Yesterday I took Violet in for routine service at my local Dodge dealer.  The staff was wearing masks (although several had their noses sticking out).  However, two customers were mask-free. In Illinois, we are required to wear masks in confined spaces like retail stores and shops, so why were all of these people ignoring the law?

When I read the news, I see photos of people in bars, churches, and nightclubs all shoulder to shoulder and all mask free.  I recently saw pictures of several political rallies where both the candidate and the majority of the audience were bare-faced.  

We are in the midst of a worldwide disease pandemic.  Entire countries have shut down, almost half of a million people have died worldwide, and one hundred and twenty-four thousand souls have been lost in the US alone.  That is more US deaths than during the entire First World War.

We are gaining more knowledge about this illness.  A few medical treatments are starting to emerge that may help some patients.  We are getting a better understanding of the best treatment practices.  Worldwide efforts to develop a vaccine are in hyperdrive.  However, we are nowhere near a cure.

Countries have tackled the spread of this disease in different ways.  Their varied approaches have given us a window into what works and what doesn’t contain the virus.  Unsurprisingly, the most beneficial methods are those that we have known about and used for over 100 years.  Those methods include social distancing and isolation, hand washing, contact tracing, and wearing a mask when you can’t control social distance. Regions that have successfully implemented these changes have had greater success at containing the virus than places that have been laxer.  

In the US, we have had conflicting information concerning the virus and how that impacts opening the economy.  Also, there seems to be a stream of half-baked recommendations that confuse the general population. A YouTube video from a Michigan family practice doc that foolishly recommended washing fruits and vegetables in soapy water had over 20 million views in its first week. Even the premier source of infectious disease information, the CDC, erroneously told citizens not to wear masks, only to have to backpedal on that wrong information. 

Any competent physician knows that wearing an appropriate mask can help prevent the transmission of disease both to and from the mask wearer.  Most citizens don’t have access to medical-grade masks and have to make do with “dust” style hardware store masks or homemade cloth masks.  These masks dramatically reduce the spread of COVID-19 from the wearer and depending on the composition of the mask, offer some protection to the user from getting the virus from an infected individual.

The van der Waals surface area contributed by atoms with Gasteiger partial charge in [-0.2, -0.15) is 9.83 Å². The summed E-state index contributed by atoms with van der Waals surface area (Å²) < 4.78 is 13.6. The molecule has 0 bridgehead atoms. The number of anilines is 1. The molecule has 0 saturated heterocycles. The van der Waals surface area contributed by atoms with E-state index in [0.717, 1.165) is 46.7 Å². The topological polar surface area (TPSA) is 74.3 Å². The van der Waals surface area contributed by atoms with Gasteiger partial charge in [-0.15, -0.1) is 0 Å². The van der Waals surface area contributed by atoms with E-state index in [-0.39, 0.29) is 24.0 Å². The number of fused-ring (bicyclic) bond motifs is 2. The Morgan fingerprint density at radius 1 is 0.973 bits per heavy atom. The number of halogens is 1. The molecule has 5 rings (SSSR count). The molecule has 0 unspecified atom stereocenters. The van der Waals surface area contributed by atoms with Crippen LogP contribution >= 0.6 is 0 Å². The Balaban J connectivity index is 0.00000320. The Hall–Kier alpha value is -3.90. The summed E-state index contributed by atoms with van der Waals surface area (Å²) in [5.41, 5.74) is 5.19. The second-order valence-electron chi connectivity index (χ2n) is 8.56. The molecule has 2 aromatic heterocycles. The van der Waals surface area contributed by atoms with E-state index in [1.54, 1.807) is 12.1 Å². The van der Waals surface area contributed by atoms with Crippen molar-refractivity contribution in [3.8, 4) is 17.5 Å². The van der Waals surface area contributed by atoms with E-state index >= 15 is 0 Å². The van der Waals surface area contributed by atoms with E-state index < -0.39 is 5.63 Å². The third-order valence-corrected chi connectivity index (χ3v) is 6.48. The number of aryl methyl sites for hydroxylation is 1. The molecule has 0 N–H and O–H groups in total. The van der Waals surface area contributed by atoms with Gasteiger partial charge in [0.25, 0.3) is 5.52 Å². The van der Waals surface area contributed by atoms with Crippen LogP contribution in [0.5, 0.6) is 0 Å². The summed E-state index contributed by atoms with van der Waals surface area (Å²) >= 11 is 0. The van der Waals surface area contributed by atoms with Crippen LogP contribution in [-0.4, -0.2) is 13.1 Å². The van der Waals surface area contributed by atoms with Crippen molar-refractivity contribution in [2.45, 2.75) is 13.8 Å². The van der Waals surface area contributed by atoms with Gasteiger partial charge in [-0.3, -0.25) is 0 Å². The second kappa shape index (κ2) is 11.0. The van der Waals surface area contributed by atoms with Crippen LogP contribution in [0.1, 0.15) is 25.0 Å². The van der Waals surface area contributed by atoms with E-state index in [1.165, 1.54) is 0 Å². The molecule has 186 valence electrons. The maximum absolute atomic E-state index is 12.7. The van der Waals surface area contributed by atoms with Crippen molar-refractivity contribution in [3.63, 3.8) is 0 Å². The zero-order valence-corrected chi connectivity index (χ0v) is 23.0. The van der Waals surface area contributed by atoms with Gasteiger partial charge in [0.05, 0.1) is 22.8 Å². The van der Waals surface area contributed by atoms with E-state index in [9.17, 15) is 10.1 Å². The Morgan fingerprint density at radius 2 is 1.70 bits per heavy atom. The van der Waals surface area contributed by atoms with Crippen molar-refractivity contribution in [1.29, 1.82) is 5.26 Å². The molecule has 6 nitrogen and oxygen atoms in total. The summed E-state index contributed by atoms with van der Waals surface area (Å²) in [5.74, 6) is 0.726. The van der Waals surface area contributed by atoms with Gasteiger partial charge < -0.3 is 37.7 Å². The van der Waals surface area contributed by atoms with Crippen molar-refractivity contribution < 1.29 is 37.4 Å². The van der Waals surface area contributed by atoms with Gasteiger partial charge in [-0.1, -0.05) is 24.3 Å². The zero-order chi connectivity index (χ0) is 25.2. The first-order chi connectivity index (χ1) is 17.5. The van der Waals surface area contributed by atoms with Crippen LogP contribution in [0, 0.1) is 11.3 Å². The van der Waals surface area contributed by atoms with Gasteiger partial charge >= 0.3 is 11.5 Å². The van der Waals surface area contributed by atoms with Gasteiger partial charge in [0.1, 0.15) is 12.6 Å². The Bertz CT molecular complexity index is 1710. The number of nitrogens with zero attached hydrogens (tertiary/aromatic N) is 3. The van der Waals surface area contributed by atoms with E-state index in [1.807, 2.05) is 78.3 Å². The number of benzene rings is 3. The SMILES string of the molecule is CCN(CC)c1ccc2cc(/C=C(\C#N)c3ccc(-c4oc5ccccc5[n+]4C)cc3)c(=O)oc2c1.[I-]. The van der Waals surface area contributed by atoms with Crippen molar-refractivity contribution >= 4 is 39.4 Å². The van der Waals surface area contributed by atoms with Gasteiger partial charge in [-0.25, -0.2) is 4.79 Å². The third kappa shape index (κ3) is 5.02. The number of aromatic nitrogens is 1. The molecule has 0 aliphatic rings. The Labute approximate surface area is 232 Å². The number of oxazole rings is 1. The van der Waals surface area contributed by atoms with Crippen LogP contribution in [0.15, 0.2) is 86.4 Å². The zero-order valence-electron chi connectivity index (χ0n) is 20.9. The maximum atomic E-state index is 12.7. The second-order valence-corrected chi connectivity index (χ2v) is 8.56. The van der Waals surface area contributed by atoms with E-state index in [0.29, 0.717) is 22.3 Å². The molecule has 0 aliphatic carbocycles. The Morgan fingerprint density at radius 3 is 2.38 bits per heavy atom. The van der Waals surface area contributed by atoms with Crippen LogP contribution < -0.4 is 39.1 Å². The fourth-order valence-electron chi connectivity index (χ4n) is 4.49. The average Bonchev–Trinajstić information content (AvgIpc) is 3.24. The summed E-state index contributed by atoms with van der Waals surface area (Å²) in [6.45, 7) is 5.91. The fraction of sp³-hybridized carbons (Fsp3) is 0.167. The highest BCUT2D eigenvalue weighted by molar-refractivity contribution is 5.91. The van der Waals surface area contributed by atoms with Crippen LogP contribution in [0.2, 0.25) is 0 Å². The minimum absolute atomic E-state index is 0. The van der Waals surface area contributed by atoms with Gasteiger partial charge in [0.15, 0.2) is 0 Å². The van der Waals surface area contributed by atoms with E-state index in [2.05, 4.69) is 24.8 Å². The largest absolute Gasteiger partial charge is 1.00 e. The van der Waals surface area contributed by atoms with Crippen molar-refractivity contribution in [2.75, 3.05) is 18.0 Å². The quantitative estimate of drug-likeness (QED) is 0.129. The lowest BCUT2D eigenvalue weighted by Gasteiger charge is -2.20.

The most contagious places to catch this coronavirus are indoor locations, with poor air circulation.  The higher the density of people in these places, the higher the chance of infection.  Indoor parties, crowded bars, packed in-house church services, and the like are high risk and should be avoided at this time.  However, there are other places like grocery stores that can’t be avoided by most. That is why everyone must wear a mask when you can’t control social distance.  If everyone wears a mask, we can dramatically reduce the rates of viral spread.  This is not a theoretical idea; it is a proven fact.  Wearing a mask is a no brainer.  So why are people actively refusing to do this?

Before I explore this question, I need to examine other phenomena present in this country.  We have lost nuance, and have become a country of absolutes.  For instance, some have taken social isolation to the extreme, and others have entirely cast it to the wind.  We have developed an “us vs. them” mentality when it comes to many things in daily life.  We have lost the ability to work together.  We have become more concerned with personal gain over what benefits our greater society. We have developed a culture of mistrust.  We have become an “all-in” society.  If someone believes in one tenant that a particular group espouses, then they are expected to become a follower of all of the other ideologies that the group promotes. We have assumed a “contest” view of life that supports that the only way one group can prosper is by decimating another group, which then becomes the opposition. We believe that the ends justify the means, no matter how dangerous the ways are.

As a Christian, I find such splitting behaviors abhorrent.  As a psychiatrist, I understand them to be destructive and dangerous. These ideologies play into many of our decisions, including our willingness or unwillingness to wear a mask. The question is, how do these beliefs and other factors cause us to take a position that is so contrary to our well being?

Masks are uncomfortable, that is a fact.  They are hot; they fog up your glasses; they make it difficult to be understood. As a physician, I can tell you that just about everyone quickly adjusts to these inconveniences.  But, yes, they do suck.

When I was researching this post, I came across articles that noted that people refused to wear masks because they felt that wearing one made them look weak.  This is one of those reasons that are hard for me to comprehend.  Why would a mask make anyone look weak?  Wearing one makes them look responsible, and their actions help the wellness of their fellow citizens. In my mind, mask wearers are strong and patriotic.  

Wearing a mask highlights that things are not back to normal. This is undoubtedly true, but the reality is that things are NOT normal. Denial isn’t the name for the longest river in Africa (…old AA joke).